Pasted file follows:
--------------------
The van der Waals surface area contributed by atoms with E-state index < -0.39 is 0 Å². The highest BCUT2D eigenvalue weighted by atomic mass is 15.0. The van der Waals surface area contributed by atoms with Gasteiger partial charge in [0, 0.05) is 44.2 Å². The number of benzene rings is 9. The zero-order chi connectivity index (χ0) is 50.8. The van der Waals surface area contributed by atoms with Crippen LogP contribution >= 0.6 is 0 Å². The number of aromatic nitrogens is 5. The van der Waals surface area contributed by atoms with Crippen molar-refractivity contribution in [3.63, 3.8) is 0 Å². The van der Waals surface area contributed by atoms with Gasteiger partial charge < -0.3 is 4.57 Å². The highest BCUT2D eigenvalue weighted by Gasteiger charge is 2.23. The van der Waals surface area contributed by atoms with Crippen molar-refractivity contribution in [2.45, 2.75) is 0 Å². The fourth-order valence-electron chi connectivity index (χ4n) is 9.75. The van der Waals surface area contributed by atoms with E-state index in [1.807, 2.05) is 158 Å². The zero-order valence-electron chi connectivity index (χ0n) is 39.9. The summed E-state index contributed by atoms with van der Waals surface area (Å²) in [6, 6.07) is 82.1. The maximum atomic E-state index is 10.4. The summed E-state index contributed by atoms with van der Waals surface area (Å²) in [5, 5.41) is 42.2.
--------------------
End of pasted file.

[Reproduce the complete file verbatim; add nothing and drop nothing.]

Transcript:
The van der Waals surface area contributed by atoms with E-state index < -0.39 is 0 Å². The highest BCUT2D eigenvalue weighted by atomic mass is 15.0. The van der Waals surface area contributed by atoms with Gasteiger partial charge in [0, 0.05) is 44.2 Å². The number of benzene rings is 9. The zero-order chi connectivity index (χ0) is 50.8. The van der Waals surface area contributed by atoms with Crippen LogP contribution >= 0.6 is 0 Å². The number of aromatic nitrogens is 5. The van der Waals surface area contributed by atoms with Crippen molar-refractivity contribution in [3.63, 3.8) is 0 Å². The van der Waals surface area contributed by atoms with Gasteiger partial charge < -0.3 is 4.57 Å². The highest BCUT2D eigenvalue weighted by Gasteiger charge is 2.23. The van der Waals surface area contributed by atoms with Crippen molar-refractivity contribution in [2.45, 2.75) is 0 Å². The fourth-order valence-electron chi connectivity index (χ4n) is 9.75. The van der Waals surface area contributed by atoms with E-state index in [1.807, 2.05) is 158 Å². The zero-order valence-electron chi connectivity index (χ0n) is 39.9. The summed E-state index contributed by atoms with van der Waals surface area (Å²) in [6, 6.07) is 82.1. The maximum atomic E-state index is 10.4. The summed E-state index contributed by atoms with van der Waals surface area (Å²) in [5, 5.41) is 42.2.